GORANI: Some nations are using sanctions to try to clamp down on Jihadists, making it illegal to go to Syria. Illegal to come back. But could a softer

approach really address the problem? I'll speak to a Danish mayor about the focus on rehabilitation.

And "The Daily Show" is back with a brand-new host at the helm. We'll take a look at Trevor Noah's long awaited debut on the program





GORANI: A new report says the U.S. is failing to keep some Americans from traveling abroad to join ISIS despite their best efforts.


GORANI: A bipartisan group of U.S. lawmakers said 25,000 foreign fighters have joined the terror group in Syria and Iraq since 2011. And even more

surprising more than a quarter of those, more than 7,000 have joined in the past nine months alone.

To deal with the problem, the state department just added another ten people to a list of global terrorists. And the U.S. Treasury has frozen the

assets of 15 people they say facilitate terror.


GORANI: The U.K. is also sending a message to would-be recruits. The Cameron government has asked the U.N. to slap sanctions on four Britain's.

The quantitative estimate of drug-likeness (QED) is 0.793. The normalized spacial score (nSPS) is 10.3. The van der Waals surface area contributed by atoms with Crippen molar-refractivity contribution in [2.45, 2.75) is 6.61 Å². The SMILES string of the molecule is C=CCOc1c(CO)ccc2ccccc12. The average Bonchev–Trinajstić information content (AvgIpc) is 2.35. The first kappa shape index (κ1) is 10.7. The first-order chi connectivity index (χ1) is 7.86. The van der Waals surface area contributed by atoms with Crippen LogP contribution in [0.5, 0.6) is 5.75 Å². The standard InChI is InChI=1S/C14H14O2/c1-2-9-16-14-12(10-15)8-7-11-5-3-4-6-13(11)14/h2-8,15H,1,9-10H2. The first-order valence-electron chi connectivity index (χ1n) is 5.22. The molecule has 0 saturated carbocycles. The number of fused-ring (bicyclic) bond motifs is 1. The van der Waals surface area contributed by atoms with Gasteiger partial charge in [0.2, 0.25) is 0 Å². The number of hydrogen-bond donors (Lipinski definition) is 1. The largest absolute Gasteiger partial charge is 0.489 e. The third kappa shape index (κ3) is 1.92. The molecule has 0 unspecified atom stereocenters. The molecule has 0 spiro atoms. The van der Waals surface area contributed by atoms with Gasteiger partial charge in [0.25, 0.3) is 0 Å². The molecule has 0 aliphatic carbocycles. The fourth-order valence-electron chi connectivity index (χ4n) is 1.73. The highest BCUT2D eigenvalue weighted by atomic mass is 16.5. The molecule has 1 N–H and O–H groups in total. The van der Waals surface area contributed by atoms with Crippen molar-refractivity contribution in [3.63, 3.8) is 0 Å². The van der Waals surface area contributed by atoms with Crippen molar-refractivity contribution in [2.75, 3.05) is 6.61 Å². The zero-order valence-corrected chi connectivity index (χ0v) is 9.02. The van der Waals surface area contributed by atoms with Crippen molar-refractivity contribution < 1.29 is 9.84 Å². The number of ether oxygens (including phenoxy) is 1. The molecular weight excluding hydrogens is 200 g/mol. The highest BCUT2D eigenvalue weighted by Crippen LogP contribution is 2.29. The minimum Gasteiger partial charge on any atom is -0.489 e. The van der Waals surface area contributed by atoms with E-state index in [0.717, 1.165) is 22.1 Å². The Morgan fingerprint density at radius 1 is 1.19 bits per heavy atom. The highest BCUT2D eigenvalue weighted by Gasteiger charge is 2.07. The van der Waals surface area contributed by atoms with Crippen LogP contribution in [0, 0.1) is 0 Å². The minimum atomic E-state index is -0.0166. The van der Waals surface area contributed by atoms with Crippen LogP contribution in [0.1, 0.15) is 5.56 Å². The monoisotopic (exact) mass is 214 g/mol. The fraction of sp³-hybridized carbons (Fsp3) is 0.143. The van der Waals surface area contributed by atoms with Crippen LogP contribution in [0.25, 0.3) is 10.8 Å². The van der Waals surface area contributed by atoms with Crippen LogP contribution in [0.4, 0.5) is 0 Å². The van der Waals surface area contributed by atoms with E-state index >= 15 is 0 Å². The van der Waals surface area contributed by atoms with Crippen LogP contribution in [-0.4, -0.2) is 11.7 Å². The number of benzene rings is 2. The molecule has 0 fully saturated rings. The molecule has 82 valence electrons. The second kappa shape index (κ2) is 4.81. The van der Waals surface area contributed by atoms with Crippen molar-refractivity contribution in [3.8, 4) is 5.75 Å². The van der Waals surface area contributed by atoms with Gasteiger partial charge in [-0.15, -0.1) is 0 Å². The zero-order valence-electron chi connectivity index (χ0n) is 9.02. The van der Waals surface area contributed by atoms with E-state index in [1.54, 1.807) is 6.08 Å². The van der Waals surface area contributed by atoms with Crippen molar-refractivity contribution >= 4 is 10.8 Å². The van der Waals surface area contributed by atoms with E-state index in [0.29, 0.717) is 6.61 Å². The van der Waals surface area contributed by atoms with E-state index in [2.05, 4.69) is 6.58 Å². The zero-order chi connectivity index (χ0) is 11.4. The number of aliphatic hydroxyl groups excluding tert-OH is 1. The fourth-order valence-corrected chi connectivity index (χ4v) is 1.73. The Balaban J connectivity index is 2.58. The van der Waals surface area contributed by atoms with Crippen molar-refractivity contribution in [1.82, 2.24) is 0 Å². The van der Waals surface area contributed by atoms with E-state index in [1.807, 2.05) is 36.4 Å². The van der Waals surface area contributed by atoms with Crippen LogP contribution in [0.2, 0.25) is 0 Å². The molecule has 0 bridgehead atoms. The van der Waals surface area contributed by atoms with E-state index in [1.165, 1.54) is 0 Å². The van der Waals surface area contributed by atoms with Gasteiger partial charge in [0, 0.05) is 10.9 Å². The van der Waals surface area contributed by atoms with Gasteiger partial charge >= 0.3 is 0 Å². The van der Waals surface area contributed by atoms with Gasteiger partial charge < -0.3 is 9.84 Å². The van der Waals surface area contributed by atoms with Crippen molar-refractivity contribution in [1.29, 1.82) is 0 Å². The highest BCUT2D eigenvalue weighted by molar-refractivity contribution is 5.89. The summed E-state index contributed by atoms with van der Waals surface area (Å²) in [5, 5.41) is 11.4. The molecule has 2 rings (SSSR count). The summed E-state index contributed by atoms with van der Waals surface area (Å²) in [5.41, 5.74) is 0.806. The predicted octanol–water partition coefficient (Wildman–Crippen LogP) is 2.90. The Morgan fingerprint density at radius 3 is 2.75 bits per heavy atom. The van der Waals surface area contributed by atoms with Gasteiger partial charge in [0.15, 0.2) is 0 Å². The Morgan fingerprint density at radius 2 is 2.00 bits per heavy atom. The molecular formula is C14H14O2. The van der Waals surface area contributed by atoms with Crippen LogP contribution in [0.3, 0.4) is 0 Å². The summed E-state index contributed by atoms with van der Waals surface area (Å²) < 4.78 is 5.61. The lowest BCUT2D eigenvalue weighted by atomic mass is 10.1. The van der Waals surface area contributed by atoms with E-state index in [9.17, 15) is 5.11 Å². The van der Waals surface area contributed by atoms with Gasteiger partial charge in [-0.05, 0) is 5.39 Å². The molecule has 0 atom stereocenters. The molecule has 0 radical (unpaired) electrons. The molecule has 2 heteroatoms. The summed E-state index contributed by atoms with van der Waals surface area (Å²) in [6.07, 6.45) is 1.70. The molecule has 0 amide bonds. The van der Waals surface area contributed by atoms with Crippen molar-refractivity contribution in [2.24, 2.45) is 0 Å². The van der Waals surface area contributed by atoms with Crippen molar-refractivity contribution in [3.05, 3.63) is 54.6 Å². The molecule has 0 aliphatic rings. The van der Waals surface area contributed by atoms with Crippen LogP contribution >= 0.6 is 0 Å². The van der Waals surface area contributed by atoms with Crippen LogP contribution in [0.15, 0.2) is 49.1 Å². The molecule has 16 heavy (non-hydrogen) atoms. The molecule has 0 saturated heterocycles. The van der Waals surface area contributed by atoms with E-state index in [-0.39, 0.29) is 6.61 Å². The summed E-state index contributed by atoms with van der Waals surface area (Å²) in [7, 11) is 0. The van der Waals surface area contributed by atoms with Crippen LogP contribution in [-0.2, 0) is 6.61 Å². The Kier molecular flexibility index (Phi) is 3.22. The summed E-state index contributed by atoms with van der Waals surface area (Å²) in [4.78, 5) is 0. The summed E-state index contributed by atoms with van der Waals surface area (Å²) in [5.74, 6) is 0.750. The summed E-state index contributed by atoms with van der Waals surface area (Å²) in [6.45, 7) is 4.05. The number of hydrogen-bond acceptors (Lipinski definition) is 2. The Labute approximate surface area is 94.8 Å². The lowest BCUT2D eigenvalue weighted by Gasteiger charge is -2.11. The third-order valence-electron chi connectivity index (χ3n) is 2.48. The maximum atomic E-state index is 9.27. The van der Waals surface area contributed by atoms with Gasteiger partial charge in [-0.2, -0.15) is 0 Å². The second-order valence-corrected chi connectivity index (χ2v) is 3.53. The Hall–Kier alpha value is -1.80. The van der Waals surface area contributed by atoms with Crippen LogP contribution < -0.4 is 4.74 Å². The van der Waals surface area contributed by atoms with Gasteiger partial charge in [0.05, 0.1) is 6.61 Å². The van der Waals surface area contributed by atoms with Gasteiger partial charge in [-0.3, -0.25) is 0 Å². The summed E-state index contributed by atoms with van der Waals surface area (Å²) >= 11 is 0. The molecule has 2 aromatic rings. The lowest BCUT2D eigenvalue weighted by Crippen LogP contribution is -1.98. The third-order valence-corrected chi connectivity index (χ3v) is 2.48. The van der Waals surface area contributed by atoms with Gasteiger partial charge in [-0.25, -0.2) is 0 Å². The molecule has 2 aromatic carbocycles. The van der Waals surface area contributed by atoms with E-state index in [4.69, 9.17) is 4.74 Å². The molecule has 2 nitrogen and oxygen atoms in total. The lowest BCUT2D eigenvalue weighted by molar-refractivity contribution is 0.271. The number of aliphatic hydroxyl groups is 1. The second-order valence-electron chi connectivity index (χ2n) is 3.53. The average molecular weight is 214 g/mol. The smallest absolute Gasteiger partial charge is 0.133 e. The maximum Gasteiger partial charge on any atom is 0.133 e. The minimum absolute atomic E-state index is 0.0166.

Sherisse Pham has that story.


SHERISSE PHAM, CNN CORRESPONDENT: Four British Citizens accused of links to ISIS now sanctioned by the U.N. Sally Ann-Jones, authorities she is a

convert who traveled to Syria with her husband. Omar Hussain who has appeared in propaganda videos and is described as a recruiter. Aqsa

Mahmood, just 19 when she left the U.K. to join ISIS and Syria. And Nasser Muthnna, a former medical student who appeared in this ISIS recruitment


MAYA LESTER, LAWYER: Worldwide across all U.N. Countries these new four British citizens can't travel and can't hold any access or funds made

available to them so it's an extremely far-reaching power that they've used.

PHAM: The British government is targeting these four because of their aggressive online recruiting efforts.

LESTER: The published reasons say that they have been stirring up support for ISIS and glorifying the act of ISIS online (inaudible) the emphasis is